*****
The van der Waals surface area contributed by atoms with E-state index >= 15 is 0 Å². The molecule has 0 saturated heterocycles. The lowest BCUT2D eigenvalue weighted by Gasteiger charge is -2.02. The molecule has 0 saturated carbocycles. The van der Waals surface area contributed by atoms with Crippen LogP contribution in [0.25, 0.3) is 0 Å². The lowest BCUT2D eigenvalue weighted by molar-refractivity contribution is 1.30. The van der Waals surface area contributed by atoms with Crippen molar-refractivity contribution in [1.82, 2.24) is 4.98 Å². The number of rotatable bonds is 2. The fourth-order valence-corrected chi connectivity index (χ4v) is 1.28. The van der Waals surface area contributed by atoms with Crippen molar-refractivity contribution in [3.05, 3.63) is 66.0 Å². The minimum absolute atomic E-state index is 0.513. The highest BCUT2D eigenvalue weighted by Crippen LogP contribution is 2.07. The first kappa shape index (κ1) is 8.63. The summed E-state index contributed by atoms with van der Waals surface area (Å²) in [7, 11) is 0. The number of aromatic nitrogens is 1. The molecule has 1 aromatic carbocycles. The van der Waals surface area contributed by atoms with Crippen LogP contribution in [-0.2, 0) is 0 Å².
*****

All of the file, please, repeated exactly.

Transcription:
The van der Waals surface area contributed by atoms with E-state index >= 15 is 0 Å². The molecule has 0 saturated heterocycles. The lowest BCUT2D eigenvalue weighted by Gasteiger charge is -2.02. The molecule has 0 saturated carbocycles. The van der Waals surface area contributed by atoms with Crippen LogP contribution in [0.25, 0.3) is 0 Å². The lowest BCUT2D eigenvalue weighted by molar-refractivity contribution is 1.30. The van der Waals surface area contributed by atoms with Crippen molar-refractivity contribution in [1.82, 2.24) is 4.98 Å². The number of rotatable bonds is 2. The fourth-order valence-corrected chi connectivity index (χ4v) is 1.28. The van der Waals surface area contributed by atoms with Crippen molar-refractivity contribution in [3.05, 3.63) is 66.0 Å². The minimum absolute atomic E-state index is 0.513. The highest BCUT2D eigenvalue weighted by Crippen LogP contribution is 2.07. The first kappa shape index (κ1) is 8.63. The summed E-state index contributed by atoms with van der Waals surface area (Å²) in [7, 11) is 0. The number of aromatic nitrogens is 1. The molecule has 1 aromatic carbocycles. The van der Waals surface area contributed by atoms with Crippen LogP contribution in [-0.2, 0) is 0 Å².